This has nothing to do with the film, but I came up with an idea while a child sitting in front of me screamed at the top of its lungs for the last fifteen minutes of the showing: The federal government should institute some sort of sterilization process by which cameras are placed in all theaters to spot "parents" who aren't cogent enough to remove their gifted spawn from the theater when they begin screeching at jet-engine decibel levels. Shortly after such an incident, the parents would be zapped with some sort of laser, rendering them sterile. Then somebody from social services shows up and places their existing kids in foster care and whacks the parents over the head with something spiked.
Ironically, the fact that this woman thought she had the right to bring her child into the theater and disturb 400 other people is directly related to the theme of this movie, which is: Screw everyone else; think only of yourself. In the film, a Las Vegas casino tycoon, Donald Sinclair (John Cleese), creates a contest for a whole bunch of B-list film actors: Be the first to open a locker in Silver City, New Mexico, and win two million dollars.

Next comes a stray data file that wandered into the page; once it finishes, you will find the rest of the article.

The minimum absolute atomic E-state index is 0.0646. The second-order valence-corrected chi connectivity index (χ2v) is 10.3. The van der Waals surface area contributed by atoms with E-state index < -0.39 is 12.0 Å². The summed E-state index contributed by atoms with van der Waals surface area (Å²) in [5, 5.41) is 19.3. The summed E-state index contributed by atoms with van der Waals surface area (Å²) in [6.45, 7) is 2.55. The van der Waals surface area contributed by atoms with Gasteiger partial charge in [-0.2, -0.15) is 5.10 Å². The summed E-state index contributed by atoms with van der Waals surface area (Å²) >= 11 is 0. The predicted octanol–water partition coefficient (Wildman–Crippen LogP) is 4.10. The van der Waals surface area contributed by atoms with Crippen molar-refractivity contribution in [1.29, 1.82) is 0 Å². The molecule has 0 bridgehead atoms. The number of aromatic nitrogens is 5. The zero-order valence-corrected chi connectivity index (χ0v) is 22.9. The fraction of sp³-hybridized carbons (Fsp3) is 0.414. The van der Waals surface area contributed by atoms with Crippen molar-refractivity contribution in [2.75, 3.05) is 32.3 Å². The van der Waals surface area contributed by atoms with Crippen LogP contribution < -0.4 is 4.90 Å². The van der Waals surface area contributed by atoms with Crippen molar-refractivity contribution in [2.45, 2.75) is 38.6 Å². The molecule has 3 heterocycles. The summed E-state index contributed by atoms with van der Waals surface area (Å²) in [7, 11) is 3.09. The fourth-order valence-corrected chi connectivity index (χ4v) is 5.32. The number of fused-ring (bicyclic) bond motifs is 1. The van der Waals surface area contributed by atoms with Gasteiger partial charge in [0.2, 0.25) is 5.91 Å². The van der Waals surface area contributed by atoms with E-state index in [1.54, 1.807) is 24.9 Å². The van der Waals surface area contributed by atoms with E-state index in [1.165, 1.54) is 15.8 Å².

Okay, the script kindly infers they're supposed to be A-list actors, but you can't make a rollicking adventure film with big stars because suddenly the budget is $200 million before filming even begins. The result is so many B-list actors crawling across the screen you'd think it was a remake of "The Swarm." This, too, plays into the theme: The greedy studio won't give us the best actors because they don't really want to give us the best product. They want profit. The people in the movie treat each other like crap and use any means necessary, short of killing each other (it's PG-13 after all), to win the money. (In the unrated director's cut, however, Jon Lovitz is decapitated with a shrimp fork by an enraged Rowan Atkinson).
Just so I'm not accused of not doing my movie critic job, here's who's in the film besides Rowan Atkinson, Jon Lovitz and John Cleese: Whoopi Goldberg, Cuba Gooding, Jr. (the first time two African-American Academy Award winners have appeared in a film together, the production notes point out), Seth Green, Breckin Meyer, Kathy Najimy and Amy Smart. Kinda takes the wattage out of the phrase "star power," don't it?
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